Mmabatho Montsho’s career trajectory has gone from budding fashion designer and promising young actor to well over a decade later to entrenchment as a multi-disciplinary creator that moves from visual art to writing and film directing. Her subject matter – whether celluloid, on the page or at the easel – centres an innately Feminist view of black womanhood. The award-winning filmmaker spoke to us about learning, resisting, Mam’ Winnie and other radical women.
noted.man: In a sentence, who is Mmabatho Montsho?
Mmabatho Montsho: An artist, a lover and a fighter.
NM: What is your earliest recollection of ‘being a girl’, in other words, when you first realised what it meant to be female in this world?
MM: I can’t remember how old I was, but some time in primary school I was telling my older brother that one day I want to play for Bafana Bafana. That’s when he told me I’m a girl. Before that it had not crossed my mind that there were things one could or couldn’t do based on their sex.
NM: Was there a moment where you felt, officially, like a woman and why?
MM: I have never felt, officially like a woman. Identifying as “woman” has always been a deliberate and political choice – never a feeling. It was a choice to identify with the parts of me that were oppressed, because it gave me tools to resist as part of a collective.
NM: How did you grow into your commitment to social justice?
MM: In my case the process happens more like a novel than it would happen a movie. In a traditional movie you can almost always point to the specific events where a character changes in a particular direction – we call them Major Turning Points. In a novel the process is so gradual, you only realise something has happened long, long after it started happening. It’s an ongoing commitment. It’s not something you can say, “I have arrived” about. Hopefully I will always be growing into it.
Identifying as ‘woman’ has always been a deliberate and political choice – never a feeling. It was a choice to identify with the parts of me that were oppressed, because it gave me tools to resist as part of a collective.
NM: How difficult is it to have strong political views – that are contrary to the normative narrative – in your line of work?
MM: I find it freeing, because it helps one know what is at stake and where to focus energies. Our work plays a big role in influencing and even shaping perceptions, so it helps to know what you stand for and believe in. What is difficult is when you don’t know where you stand.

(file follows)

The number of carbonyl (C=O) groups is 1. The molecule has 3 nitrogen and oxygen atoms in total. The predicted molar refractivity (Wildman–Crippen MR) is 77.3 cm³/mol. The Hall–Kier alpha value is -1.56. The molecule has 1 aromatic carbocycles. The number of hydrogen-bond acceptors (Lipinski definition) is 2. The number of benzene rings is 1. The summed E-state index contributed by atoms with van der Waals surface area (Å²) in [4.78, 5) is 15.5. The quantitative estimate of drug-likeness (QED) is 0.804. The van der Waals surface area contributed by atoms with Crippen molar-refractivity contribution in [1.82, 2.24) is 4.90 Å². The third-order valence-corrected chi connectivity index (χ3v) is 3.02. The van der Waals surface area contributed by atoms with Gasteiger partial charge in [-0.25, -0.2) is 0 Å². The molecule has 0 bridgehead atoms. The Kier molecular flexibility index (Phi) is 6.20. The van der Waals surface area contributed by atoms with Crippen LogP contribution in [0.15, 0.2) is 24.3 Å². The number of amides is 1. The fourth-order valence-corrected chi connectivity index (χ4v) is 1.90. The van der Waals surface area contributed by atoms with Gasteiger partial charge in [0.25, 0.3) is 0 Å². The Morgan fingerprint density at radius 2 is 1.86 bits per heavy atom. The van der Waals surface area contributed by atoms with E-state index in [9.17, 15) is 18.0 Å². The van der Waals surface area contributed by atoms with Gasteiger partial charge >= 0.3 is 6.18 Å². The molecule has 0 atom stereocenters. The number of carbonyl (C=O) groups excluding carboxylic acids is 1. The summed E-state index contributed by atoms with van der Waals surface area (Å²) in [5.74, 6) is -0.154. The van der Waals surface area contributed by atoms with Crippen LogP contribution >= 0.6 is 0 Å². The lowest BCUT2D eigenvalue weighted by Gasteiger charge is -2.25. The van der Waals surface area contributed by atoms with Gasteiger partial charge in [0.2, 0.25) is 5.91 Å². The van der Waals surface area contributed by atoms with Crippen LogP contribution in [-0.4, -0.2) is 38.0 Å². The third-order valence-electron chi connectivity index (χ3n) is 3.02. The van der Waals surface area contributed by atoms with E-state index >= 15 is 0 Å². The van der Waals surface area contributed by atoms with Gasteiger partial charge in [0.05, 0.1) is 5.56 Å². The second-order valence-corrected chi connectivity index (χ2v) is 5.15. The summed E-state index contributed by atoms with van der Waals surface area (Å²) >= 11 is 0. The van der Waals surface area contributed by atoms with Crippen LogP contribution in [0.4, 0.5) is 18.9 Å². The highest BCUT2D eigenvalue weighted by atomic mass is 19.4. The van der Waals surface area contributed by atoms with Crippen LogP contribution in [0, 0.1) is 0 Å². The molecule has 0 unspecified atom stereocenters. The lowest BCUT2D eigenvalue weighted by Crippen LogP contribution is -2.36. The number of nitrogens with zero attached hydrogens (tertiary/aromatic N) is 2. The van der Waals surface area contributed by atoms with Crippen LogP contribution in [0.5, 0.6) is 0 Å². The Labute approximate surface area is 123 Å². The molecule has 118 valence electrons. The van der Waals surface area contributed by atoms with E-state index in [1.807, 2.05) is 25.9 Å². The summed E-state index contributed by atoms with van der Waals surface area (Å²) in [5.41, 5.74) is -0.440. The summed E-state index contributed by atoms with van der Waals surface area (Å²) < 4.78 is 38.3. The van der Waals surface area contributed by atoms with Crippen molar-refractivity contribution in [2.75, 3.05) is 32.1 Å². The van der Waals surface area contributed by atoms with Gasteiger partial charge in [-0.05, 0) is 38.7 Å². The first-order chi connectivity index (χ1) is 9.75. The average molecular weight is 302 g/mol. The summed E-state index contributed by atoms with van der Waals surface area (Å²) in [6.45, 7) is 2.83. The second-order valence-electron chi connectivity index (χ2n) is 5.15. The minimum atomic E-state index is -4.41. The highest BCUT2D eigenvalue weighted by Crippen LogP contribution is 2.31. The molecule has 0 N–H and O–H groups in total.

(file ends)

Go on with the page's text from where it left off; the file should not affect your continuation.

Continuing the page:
NM: What is the most important thing you’ve had to unlearn?
MM: I struggle to conceptualise ‘unlearning’. My approach is to replace what doesn’t work with what works better, and I experience that process as learning.
NM: In a world that is hell-bent on hating black women, self-love is crucial. How do you practice self-love?
MM: I experience a lot of love, particularly as somebody who does creative work that is subject to public consumption and scrutiny. I experience a lot of love, support, audience and affirmation from hundreds and thousands of complete strangers, sometimes millions. To make a film and people watch; to create an artwork that ends up on a wall in someone’s home. It is the same love that gave me access into what is now my livelihood in the first place. It means a lot to me. Keeping sight of that is a reminder to share the love.
NM: What is the most beautiful part of black womanhood?
MM: When I think of Toni Morrison and Bessie Head I would say it’s the ability to bring black people alive in a world that tries to render us dead. When I think of Miriam Makeba, Nina Simone and Simphiwe Dana I think it is their embrace. When I think of my sister and mother, I think “certainty” and the ability to inspire faith, trust and courage. When I see the comments on an Instagram post I think ‘solidarity’. We are a immense eternity of beautiful parts and wholes. s
I struggle to conceptualise ‘unlearning’. My approach is to replace what doesn’t work with what works better, and I experience that process as learning.
NM: What is the biggest threat to black womanhood?
MM: The usual suspects: racism and sexism.
NM: Are there any essential traits that an ‘ungovernable’ woman must necessarily exhibit?
MM: I prefer to describe the women who inspire me as “radical”. The traits that inspire me in radical women are their love for justice and their public-spiritedness. I’m inspired by women whose rebellion is focused on a greater good; militant women who function reliably in a collective.
NM: Who is your iconic ungovernable woman?
MM: Once again, I prefer to use the word “radical” to describe my iconic women. I will count Winnie Madikizela Mandela, Bessie Head, Nina Simone, Miriam Makeba, Serena Williams, Caster Semenya, Rihanna, Toni Morrison, Frida Kahlo, Gaopie Kabe, my mother and my sister.
NM: What was your favourite literary discovery this year?
MM: Unfortunately I don’t have a new one this year, but I do rediscover Toni Morrison whenever I start a new book. She is a genius.
The actual events and relationships may be different, but like most storytellers, the themes and motifs I use almost always speak to my personal experiences.
NM: What aspects of the story of your film Joko Ya Hao speak to your own experience?
MM: All writing, whether the writer cares to admit it or not, is some form of confession. The actual events and relationships may be different, but like most storytellers, the themes and motifs I use almost always speak to my personal experiences.
NM: If you had only 5 minutes to talk to Mama Winnie, what would you tell her?
MM: I’m fortunate to have had those 5 mins. If I had another I would tell her we love her.